Bosz can begin to rectify Dortmund's defensive shortcomings against APOEL
After Borussia Dortmund were left on zero points after two matchdays in Champions League Group H, losing both away to Tottenham and at home to Real Madrid 3-1, some fans may have already found themselves looking up the venue of the 2018 Europa League final -- which is the Parc Olympique Lyonnais, by the way.
However, when the match between APOEL and Dortmund kicks off on Tuesday, the Black and Yellows will still have a chance to reach the round of 16. Without a doubt, it will be an uphill task as they will need to claim six points from the doubleheader against Nicosia and beat Tottenham at home while hoping the North Londoners won't snatch too many points off Los Blancos in the meantime.
"We lost twice [in the Champions League]," Peter Bosz said in his news conference on Monday. "We are here to win."
The 53-year-old's methods once again have come under scrutiny after his team suffered their first Bundesliga loss on Saturday against RB Leipzig. It was the third defeat against high-profile opposition for BVB, who conceded three goals in each of their games against Tottenham, Madrid and Leipzig to paint a contrasting image to their defensive solidity illustrated by conceding the fewest goals (5) in the Bundesliga this season.
Headlines commenting on Dortmund's situation after the match all had a similar theme. "BVB need solutions for their defensive woes," wrote Ruhr Nachrichten, "It's still not working out against the good teams," wrote Der Spiegel. "Defeat against RB Leipzig raises questions," was WAZ's headline. While Bild asked: "How will Bosz sure up his defence?"
However, as painful as the loss was for the Ruhr side, there were changes in Bosz's approach compared to how BVB set up against Tottenham and Real Madrid. On Saturday, the Black and Yellows did not push their defensive line as high up the field as they usually do, in order to prevent Ralph Hasenhuttl's team from catching them on the break.
And indeed, Dortmund were hardly caught on the break barring a few moments at the very death, when they were pushing hard for an equaliser.
This time, BVB's defensive undoing came from individual mistakes. Jeremy Toljan was punished twice for abject defending in his first outing as a right-back in the wake of Lukasz Piszczek's injury and was promptly taken off at half-time. Julian Weigl, who was brought on at the interval for Nuri Sahin, fatally gave the ball away in midfield just minutes after his introduction. Jean-Kevin Augustin converted the resulting penalty a minute later for Leipzig's third.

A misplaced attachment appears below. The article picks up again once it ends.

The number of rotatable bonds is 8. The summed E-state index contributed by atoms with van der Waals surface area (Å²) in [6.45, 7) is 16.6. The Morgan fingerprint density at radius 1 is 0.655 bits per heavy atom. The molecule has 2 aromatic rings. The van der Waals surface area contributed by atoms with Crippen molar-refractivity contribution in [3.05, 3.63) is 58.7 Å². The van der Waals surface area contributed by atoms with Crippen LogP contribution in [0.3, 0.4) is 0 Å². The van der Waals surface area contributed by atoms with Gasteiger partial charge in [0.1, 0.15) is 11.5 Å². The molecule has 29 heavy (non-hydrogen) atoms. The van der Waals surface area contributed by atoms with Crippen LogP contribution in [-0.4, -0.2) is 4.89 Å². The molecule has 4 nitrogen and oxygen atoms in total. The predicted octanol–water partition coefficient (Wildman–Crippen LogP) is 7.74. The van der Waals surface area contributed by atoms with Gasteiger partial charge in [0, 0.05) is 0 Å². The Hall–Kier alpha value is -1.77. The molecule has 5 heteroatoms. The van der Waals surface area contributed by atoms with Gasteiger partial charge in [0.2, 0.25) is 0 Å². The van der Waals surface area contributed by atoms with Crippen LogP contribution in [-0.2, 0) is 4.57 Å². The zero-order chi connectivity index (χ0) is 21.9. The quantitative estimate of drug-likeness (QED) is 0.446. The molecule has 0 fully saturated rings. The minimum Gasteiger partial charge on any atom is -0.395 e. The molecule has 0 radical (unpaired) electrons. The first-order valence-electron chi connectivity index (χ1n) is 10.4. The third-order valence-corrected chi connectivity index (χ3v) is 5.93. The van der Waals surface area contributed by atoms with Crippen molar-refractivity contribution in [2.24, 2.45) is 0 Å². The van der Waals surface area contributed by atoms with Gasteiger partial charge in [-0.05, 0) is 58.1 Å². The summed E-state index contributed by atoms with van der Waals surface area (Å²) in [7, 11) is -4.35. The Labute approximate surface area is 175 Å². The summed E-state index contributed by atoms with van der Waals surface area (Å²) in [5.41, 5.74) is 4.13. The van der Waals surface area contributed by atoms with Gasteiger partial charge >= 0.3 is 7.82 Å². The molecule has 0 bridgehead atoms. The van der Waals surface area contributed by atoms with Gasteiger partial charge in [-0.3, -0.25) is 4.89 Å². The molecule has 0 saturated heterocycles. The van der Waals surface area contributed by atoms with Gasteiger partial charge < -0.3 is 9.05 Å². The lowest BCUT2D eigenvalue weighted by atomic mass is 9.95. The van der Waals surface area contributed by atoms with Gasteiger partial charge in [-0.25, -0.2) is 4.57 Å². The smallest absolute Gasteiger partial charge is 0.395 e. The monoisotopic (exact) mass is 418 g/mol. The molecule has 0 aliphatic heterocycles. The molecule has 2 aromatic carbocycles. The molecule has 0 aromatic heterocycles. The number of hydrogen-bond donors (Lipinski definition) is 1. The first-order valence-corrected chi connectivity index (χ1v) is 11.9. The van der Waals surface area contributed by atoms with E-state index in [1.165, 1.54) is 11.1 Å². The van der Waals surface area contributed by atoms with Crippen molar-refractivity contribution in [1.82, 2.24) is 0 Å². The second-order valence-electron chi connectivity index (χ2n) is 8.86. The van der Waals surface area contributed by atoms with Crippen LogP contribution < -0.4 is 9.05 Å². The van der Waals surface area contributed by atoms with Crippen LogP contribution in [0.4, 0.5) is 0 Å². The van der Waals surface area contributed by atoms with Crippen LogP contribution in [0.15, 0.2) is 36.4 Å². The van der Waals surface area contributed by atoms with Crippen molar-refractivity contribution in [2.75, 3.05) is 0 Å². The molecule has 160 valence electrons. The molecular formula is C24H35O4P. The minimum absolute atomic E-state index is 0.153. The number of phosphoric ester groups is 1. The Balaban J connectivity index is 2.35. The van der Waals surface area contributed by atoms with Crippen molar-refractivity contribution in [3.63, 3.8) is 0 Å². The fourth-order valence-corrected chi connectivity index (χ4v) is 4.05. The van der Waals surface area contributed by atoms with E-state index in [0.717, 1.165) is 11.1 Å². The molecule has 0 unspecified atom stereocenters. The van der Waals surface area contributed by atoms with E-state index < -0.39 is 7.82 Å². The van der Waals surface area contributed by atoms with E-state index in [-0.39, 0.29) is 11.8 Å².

"We didn't defend at our usual level," Bosz said after the game. But BVB not running into an open knife against a team that's efficient in transition can be seen as an improvement and reaffirm for the next big match at the Westfalenstadion, against none other than Bayern Munich on Nov. 4.
Yet, the loss against the East German side raised questions in other departments. The guests found a way to completely nullify BVB's own possession game in the first half by effectively pressing Dortmund's centre-backs Sokratis Papastathopoulos and Omer Toprak while simultaneously negating Sahin through their positioning.
"It was our plan to put heavy pressure on Toprak every time he had the ball," Leipzig attacker Yussuf Poulsen told journalists with a cheeky grin. As a result, the former Leverkusen centre-back played 27 balls back to goalkeeper Roman Burki -- very much to the displeasure of his coach.
"We played far too many balls back to the keeper," Bosz said in his usual calm and analytical voice after the game. "We wanted to move the ball forward, where our good players are and do something with it.
"Passing back to our keeper, who then lumps it forward -- that is not our idea of football. If Leipzig exude pressure, other spaces open up. We need to play quicker and find the free man."
But Dortmund failed to find the free man in midfield, and had they managed to bring Sahin into play more often, Leipzig had prepared a pressing trap for that as well, as Weigl found out the hard way just minutes after coming on in the second half.
It's impossible to tell, whether Bosz's half-time adjustment to a 3-4-3 formation would have helped his team to find a way through Leipzig's well-organised shape, as this experiment came to a sudden halt due to Sokratis' red card in the 47th minute.
The takeaways from Saturday's painful 3-2 defeat are that it would still be too early to criticise Bosz for a lack of a plan B just yet, as he showed that he is ready to make adjustments. But it also became obvious that the newly installed head coach is yet to figure out his perfect setting for his team to gain the upper-hand against top opposition.
Tuesday's match against APOEL should fall into an easier category for Dortmund, who travel to Cyprus as heavy favourites. Next to the three points, it will be a priority for the 53-year-old to restore Toljan's shaken confidence as other right-back options are far and few between with Piszczek possibly being out for the rest of 2017.
Though, Dortmund may see a boost at their left-back position going into the make-or-break match against APOEL that will determine whether the Black and Yellows can still have hopes of advancing to the knockout stages.
Marcel Schmelzer travelled with the team after overcoming an ankle injury he suffered in early September. Bosz declared his team captain as fit to play but was uncertain whether it would be enough for a start. Schmelzer's experience will be vital in this crucial tie, even if it's only for the final 30 minutes.
Stefan Buczko covers Borussia Dortmund for ESPN FC. Twitter: @StefanBuczko.